IBM’s graph below, “To Buy or Not to Buy? How Millennials are Reshaping B2B Marketing” gives you insight into how Millennials prefer to collaborate with vendors during the research phase of their buying journey compared to Gen X and Baby Boomers.
Number 1 indicates the most favorable choice from each generation and number 9 indicates the least favorable choice for each generation. For Millennials, Vendor Representatives are their number 1 choice of contact during research, further solidifying the need for a collaborative partnership.
4. Bring the Data
More than 50% of Millennials rely on analytics to help them make better decisions. They will conduct their research with search engines, vendor sites and social media at the early buying stage. Make sure you provide easy-to-access and relevant information through content that is authentic and contextual.
5. Be Supportive
Vendors need to support Millennials during the purchase process to help them have confidence in their own personal experience and assessment. Here’s how:
- Speak their language on their terms. Millennials in middle management prefer to engage face-to-face or over the phone. Be mindful of future trends that show Millennials in the 21-25 range with 41% using facebook to connect with vendors and 41% preferring to use instant messaging. As these younger Millennials progress into decision-making roles, vendors will be expected to interact with clients and prospect through mobile devices and apps. During the decision stage engage their way with short and simple communications.
- Give Millennials piece of mind that they are making the best decision. But don’t push with a sales pitch. Have a conversation and help them find solutions to their business challenges. Give them an idea of what it will be like to work with you and your company.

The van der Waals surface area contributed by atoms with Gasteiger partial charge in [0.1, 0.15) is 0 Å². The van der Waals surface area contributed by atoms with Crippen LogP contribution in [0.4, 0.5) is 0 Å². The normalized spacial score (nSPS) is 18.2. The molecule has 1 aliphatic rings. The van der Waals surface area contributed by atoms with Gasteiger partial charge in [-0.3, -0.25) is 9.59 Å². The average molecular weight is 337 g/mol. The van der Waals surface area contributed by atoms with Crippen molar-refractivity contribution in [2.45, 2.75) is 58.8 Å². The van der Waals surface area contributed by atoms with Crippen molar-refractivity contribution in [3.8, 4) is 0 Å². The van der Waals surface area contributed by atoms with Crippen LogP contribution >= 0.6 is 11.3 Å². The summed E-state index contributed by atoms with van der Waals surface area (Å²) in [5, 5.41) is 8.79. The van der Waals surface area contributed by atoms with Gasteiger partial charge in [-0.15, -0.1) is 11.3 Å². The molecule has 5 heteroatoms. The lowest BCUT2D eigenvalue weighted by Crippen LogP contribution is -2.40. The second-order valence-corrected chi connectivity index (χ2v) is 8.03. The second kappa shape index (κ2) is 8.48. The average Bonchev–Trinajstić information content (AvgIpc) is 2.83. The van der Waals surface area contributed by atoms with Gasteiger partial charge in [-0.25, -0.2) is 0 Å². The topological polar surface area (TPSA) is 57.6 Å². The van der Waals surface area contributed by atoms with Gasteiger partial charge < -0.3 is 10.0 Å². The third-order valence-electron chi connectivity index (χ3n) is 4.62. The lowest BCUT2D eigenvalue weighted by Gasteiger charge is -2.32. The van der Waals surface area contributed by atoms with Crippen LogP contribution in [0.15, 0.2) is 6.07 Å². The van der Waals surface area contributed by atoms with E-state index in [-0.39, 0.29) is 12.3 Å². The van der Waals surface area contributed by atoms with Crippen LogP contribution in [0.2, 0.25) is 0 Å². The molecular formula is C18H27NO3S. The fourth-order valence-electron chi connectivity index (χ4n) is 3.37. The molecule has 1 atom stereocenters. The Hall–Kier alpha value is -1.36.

- Make your message simple and personalized but be ready to offer more context to differentiate your message as needed to appeal to Millennials’ Gen X and Baby Boomer co-workers that they will be seeking consensus from.
- Since almost all steps of the purchase cycle will leverage technology, make sure you have a clean, easy-to-navigate website that works on all devices.
6. Influence the Influencers
36% of Millennials will solicit feedback from their families and friends when making B2B buying decisions so what can B2B Marketers do to influence the influencers outside of their target market? One place to start is taking into consideration your brand’s reputation outside of your main market. Collect and analyze data to gain more insight into your client’s ecosystems so you can create new marketing strategies that will reach a broader audience. To avoid data overwhelm, focus on developing personas that give a full view into your client’s most likely influencers. You can leverage social listening tools to determine if these influencers are getting enough exposure to your brand. If you are lacking in the exposure department, explore digital tactics that include value propositions with personalized messages for key influences. Spend some time developing a strong voice that will position your brand well in influencer communities.
7. Empower Them
Millennials are fully aware of the impact of online reviews and are sensitive to the negative impact they can have on companies. Because of this awareness, when it comes to B2B purchases, if they are unhappy they will most likely not say anything. Silence should make you nervous because Millennials have been found to be eager to share a good experience. As a marketer, you understand the power of word-of-mouth and your job is to turn your Millennial customers into evangelists. Take advantage of the 69% of Millennials that are willing to post positive comments on social media when they are happy clients. Make it easy for your Millennial customers to share their success stories on their favorite channels.
There is no doubt that Millennials are and will continue to impact B2B marketing and sales. Take the time to figure out how they will impact your business so you don’t get left behind.